What's U2's most front-loaded album?

1 (1.4%)
0 (0%)
1 (1.4%)
The Unforgettable Fire
0 (0%)
The Joshua Tree
29 (41.4%)
Rattle & Hum
0 (0%)
Achtung Baby
4 (5.7%)
1 (1.4%)
2 (2.9%)
All That You Can't Leave Behind
27 (38.6%)
How to Dismantle an Atomic Bomb
3 (4.3%)
No Line on the Horizon
1 (1.4%)
Songs of Innocence
1 (1.4%)

Total Members Voted: 66

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Offline Blueyedboy

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Re: What's U2's most front-loaded album?
« Reply #15 on: July 30, 2017, 03:37:26 AM »
So TJT and ATYCLB are always gonna be top of this poll, but an honorable mention goes to NLOTH, OK no hit singles as such but those opening songs are surprisingly strong.

Offline fardreamer

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Re: What's U2's most front-loaded album?
« Reply #16 on: August 03, 2017, 03:31:57 PM »
All That You Can't Leave Behind

TJT has all the hits up front but it could be argued that the second half is just as good.

Offline ecadad

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Re: What's U2's most front-loaded album?
« Reply #17 on: August 03, 2017, 06:31:00 PM »
My impulse was TJT, I mean how can you top:

1. Where The Streets Have No Name
2. I Still Haven't Found What I'm Looking For
3. With or Without You
4. Bullet the Blue Sky
5. Running To Stand Still

That's just got to be one of the finest first sides of an album ever. But the flipside is incredible as well! So maybe The Joshua Tree isn't really front loaded, it's just loaded.

So then I thought ATYCLB's best half is absolutely side 1.

1. Beautiful Day
2. Stuck In a Moment You Can't get Out Of
3. Elevation
4. Walk On
5. Kite
6. In a Little While

Solid first half- but I think JT beats it.

...but what about HTDAAB?! That album had a lot of hits, mostly on the first side.

1. Vertigo
2. Miracle Drug
3. Sometimes You Can't Make It On Your Own
4. Love and Peace or Else
5. City of Blinding Lights

Not too shabby.

Tough one, but I've gotta give it to TJT, even if the entire album maintains the quality. WTSHNN-ISHFWILF-WOWY is just unbeatable.


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Re: What's U2's most front-loaded album?
« Reply #18 on: August 04, 2017, 09:03:56 AM »
The Joshua Tree's first three songs are the biggest opening to any album I've ever heard. Which is great in a way because it allows the lesser known but equally (if not more) brilliant songs later on in the album space around them to cement their own identity onto the record without ever having to be a precursor to one of the big three.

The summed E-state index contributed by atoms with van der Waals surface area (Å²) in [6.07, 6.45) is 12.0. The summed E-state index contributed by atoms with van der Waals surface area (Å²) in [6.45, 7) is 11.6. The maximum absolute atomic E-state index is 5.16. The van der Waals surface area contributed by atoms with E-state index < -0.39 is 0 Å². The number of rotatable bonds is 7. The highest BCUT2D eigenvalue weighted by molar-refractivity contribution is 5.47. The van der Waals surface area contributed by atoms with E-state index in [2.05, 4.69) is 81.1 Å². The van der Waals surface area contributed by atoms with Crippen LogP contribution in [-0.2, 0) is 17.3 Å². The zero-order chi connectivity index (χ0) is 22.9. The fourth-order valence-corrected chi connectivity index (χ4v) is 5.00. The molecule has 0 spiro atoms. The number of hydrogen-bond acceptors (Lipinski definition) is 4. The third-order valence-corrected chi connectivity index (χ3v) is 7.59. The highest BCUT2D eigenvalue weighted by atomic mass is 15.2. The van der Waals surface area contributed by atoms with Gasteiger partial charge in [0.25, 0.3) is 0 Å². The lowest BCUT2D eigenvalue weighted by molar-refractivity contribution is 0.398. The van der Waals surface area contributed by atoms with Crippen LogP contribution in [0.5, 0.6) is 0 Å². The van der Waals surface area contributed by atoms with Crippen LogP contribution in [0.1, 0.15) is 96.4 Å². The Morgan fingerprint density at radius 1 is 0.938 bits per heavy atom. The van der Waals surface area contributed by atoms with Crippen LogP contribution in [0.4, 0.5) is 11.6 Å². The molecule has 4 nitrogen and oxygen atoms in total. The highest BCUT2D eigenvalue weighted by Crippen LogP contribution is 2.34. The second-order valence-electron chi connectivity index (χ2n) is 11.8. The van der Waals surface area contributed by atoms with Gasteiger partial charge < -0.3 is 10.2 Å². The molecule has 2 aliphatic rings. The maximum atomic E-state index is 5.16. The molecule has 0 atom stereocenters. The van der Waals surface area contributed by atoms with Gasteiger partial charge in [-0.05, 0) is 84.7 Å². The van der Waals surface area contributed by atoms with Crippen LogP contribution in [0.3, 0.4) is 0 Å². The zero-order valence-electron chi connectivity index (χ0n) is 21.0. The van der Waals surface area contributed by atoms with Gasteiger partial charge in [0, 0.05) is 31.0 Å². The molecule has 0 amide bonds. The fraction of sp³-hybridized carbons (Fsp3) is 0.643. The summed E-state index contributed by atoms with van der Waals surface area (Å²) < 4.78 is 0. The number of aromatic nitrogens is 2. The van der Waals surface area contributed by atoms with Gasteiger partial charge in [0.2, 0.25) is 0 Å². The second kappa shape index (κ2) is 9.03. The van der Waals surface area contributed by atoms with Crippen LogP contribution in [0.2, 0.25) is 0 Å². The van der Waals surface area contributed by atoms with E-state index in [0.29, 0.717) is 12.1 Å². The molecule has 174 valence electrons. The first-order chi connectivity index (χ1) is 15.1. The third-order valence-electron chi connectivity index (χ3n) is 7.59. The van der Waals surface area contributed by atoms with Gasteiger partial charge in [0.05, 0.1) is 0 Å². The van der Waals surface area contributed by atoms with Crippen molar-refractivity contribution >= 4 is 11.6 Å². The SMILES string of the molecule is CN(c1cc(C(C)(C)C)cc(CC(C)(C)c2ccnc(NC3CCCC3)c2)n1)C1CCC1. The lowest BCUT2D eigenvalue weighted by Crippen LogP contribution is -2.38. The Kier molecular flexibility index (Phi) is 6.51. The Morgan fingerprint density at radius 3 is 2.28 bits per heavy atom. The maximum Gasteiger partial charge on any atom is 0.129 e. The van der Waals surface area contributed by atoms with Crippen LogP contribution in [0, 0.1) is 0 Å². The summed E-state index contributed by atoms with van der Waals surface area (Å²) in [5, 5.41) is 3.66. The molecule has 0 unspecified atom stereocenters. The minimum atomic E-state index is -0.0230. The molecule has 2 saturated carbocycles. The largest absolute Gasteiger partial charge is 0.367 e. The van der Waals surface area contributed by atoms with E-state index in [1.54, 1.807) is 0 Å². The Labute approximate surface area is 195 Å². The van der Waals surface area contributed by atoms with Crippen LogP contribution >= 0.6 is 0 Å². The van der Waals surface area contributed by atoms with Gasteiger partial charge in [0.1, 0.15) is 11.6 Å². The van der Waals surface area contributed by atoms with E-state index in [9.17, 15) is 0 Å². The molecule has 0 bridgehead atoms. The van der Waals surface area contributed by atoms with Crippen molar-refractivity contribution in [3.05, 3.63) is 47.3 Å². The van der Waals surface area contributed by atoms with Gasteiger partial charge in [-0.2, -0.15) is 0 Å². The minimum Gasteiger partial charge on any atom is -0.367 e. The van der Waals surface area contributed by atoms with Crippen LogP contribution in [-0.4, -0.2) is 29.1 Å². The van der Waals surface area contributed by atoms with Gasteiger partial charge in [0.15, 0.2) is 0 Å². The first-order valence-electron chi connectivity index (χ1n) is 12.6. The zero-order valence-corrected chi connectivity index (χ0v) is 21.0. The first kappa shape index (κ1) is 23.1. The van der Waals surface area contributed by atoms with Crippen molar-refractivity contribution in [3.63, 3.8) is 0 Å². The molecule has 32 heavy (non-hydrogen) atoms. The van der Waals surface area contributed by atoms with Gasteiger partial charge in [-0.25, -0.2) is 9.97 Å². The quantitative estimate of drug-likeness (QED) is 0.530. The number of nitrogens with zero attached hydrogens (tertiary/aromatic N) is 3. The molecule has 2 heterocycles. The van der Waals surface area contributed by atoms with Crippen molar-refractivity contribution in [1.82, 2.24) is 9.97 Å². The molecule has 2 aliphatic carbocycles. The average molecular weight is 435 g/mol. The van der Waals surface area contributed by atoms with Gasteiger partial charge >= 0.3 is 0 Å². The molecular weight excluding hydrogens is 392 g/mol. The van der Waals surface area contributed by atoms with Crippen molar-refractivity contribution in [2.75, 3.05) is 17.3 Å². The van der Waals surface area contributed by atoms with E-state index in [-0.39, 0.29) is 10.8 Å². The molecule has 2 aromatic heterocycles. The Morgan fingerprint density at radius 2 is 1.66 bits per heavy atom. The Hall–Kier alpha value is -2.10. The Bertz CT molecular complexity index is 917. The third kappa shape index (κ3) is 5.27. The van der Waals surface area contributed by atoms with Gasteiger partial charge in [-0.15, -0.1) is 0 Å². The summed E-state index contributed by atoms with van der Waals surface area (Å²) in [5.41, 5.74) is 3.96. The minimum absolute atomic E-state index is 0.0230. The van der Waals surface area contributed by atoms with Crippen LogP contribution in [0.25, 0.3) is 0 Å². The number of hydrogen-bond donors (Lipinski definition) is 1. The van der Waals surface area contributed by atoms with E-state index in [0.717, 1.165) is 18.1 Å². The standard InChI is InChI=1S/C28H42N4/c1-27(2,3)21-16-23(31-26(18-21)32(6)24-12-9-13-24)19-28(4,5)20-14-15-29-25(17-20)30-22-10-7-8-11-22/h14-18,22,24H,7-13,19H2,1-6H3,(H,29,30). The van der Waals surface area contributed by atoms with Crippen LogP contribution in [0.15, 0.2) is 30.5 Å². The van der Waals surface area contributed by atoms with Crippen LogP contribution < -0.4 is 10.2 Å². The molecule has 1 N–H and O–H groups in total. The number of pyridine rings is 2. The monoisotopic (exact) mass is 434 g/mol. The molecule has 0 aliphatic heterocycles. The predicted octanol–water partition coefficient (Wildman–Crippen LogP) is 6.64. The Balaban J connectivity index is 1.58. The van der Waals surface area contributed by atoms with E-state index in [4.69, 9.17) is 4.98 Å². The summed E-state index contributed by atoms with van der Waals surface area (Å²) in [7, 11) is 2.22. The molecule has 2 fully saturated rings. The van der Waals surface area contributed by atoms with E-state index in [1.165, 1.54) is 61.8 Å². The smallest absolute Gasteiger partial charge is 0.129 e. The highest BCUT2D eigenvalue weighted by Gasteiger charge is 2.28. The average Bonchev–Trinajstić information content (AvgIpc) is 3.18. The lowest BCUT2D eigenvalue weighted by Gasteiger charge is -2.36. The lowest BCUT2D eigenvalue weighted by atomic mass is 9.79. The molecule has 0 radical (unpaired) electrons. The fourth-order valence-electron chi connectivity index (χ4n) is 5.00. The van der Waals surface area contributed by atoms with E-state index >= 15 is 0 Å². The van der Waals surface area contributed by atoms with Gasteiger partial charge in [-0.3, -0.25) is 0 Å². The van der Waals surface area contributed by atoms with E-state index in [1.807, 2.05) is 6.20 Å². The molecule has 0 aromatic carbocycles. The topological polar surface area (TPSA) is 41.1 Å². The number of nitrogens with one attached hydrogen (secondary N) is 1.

Thinking about it lately, I'm not actually a huge fan of I Still Haven't Found What I'm Looking For. For sure it's a classic to many and I DO like it but by U2's very high standards it's middling in comparison. I watched ZOO TV Live From Sydney right the way through for only the second time in the last 8 years and it startled me just how much that song was not missed from the setlist. By comparison it was pure magic watching them perform songs like Dirty Day, Daddy's Gonna Pay and a vast chunk of the Achtung Baby album. And yet the results are utterly glorious - something that happens when the band on stage pulls the audience in a certain direction. That's what U2 at their best do. The satisfaction is theirs and the movement of travel is very much from the stage to the audience.

It really made me think how some acts overthink the need for constant audience participation/satisfying the audience. I was at one of Coldplay's shows last year and they assault you with hit after hit after hit. More than that they have flashing wristbands, confetti explosions, flares - you name it. But the end result is exhaustion and you never really get a moment to just take a step back and watch the band perform or even pull out a song you've never heard of and in turn perhaps leaving you with the parting gift of a new favourite song by theirs. It also never allowed the show to develop a moment in space and time - no chance for it to mould a certain theme other than being something akin to a big birthday bash. It really made you realise just how much effort U2 put into constructing their shows and their setlists - a band so supreme and confident in their ability to put on a show that they don't always feel the need to plunder the greatest hits catalogue. As I mentioned earlier, where U2 pulled the audience in a direction they want to travel, Coldplay by comparison are led by their audience.

Anyway I digress - for sure Joshua Tree just slam dunks you right away with those three openers. But it works perfectly and enhances the album beyond the heavy front load.
« Last Edit: August 04, 2017, 09:26:08 AM by howyousawtheworld »